I am practically lost without an instruction manual. I have relied on instruction manuals for everything, from constructing Legos and Bionicles when I was young (does anyone remember those?), to building cheap furniture from the department store. Instruction manuals bring order to the chaos; they provide a clear path forward to your desired goal. I admire people that can “wing it” and still accomplish their task without a set of instructions; I am not one of those gifted people. However, I believe that instruction manuals are a good analogy for our Christian life and purpose moving forward; after all, Jesus gave us clear instructions too.


In Matthew 24, we find one of the most interesting and debated texts in the entire Bible. There are details that depict what is going to happen when the city of Jerusalem is conquered by Rome in 70 AD, and there are details about when Jesus will come again on the clouds of heaven to establish the Kingdom of God. Books on top of books have been written about this passage, and its parallels in Mark and Luke; however, not enough has been said about the practical instructions Jesus gives to us here among all the chaotic images described. In verse 14, we are told that, in the midst of all the craziness, we Christians have one job: to share the gospel of the kingdom to the whole world. In fact, Jesus tells us that he will not return until this job has been accomplished.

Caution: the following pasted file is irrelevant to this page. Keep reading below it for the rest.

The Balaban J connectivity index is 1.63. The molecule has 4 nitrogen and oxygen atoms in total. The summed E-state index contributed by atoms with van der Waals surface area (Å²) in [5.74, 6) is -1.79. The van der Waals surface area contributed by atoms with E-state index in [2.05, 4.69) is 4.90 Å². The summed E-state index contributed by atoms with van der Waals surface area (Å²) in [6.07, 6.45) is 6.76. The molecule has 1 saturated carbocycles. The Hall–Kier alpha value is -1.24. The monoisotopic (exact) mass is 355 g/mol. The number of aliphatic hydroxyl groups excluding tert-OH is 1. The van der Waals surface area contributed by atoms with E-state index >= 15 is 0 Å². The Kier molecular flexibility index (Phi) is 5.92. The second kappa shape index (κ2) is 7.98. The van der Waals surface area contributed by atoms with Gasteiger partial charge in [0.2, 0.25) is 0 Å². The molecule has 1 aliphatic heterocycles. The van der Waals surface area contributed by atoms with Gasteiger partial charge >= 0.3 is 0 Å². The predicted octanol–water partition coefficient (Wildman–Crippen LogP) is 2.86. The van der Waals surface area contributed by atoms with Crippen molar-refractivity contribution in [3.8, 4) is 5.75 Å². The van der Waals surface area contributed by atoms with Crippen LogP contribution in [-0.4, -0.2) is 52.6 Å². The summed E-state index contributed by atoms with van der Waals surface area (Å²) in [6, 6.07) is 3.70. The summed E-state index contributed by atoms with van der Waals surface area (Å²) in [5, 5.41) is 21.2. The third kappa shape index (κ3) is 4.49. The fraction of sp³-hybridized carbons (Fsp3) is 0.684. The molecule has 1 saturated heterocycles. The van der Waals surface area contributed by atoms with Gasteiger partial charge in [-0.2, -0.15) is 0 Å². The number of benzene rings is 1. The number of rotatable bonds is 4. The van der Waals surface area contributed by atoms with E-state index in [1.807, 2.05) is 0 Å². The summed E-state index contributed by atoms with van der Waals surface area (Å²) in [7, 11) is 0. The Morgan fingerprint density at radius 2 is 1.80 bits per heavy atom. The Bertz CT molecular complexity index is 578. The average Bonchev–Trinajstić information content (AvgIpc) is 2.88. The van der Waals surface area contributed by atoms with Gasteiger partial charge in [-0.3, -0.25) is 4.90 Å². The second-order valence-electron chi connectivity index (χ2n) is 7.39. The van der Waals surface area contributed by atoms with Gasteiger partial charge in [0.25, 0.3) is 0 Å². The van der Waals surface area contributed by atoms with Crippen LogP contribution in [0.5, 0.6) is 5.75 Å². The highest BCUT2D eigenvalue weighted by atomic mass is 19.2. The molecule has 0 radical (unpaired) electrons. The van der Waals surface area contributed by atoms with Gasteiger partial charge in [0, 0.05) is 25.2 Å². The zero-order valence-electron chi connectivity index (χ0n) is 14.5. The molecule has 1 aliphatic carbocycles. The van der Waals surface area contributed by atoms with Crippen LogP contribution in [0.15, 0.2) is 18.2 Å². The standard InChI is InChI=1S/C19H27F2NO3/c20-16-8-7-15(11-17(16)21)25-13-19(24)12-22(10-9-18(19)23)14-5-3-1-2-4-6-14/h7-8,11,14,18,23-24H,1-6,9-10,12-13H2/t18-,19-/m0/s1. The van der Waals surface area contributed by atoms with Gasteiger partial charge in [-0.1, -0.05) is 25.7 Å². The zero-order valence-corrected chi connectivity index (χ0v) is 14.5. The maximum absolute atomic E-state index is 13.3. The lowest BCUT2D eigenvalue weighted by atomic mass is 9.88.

Brothers and sisters, the greatest contribution you can make in this life is telling someone else about God’s coming kingdom. It is in this message that true salvation is found. It is in this message that God will redeem humanity and the earth. It is in this message that your sins can be forgiven. This message needs to be shared not just in other countries, but with your friend, your neighbor, and everyone else in your life. This is our only mission in life as Christians before Jesus comes back: let’s follow the Great Instruction Manual given by Jesus by sharing the same message that he shared (Luke 4:43). You can truly save a life.

-Talon Paul

Reflection Questions

  1. What are your thoughts and feelings as you read Matthew 24? In your opinion, what is the best part of the chapter? What do you find of great value?
  2. Reading through Matthew 24 what instructions, warnings and promptings do you find from Jesus?
  3. What are you doing to share the good news of the coming Kingdom? What might Jesus like to see you doing this month that you haven’t already been doing?
  4. What did God reveal about Himself today in your reading of His words?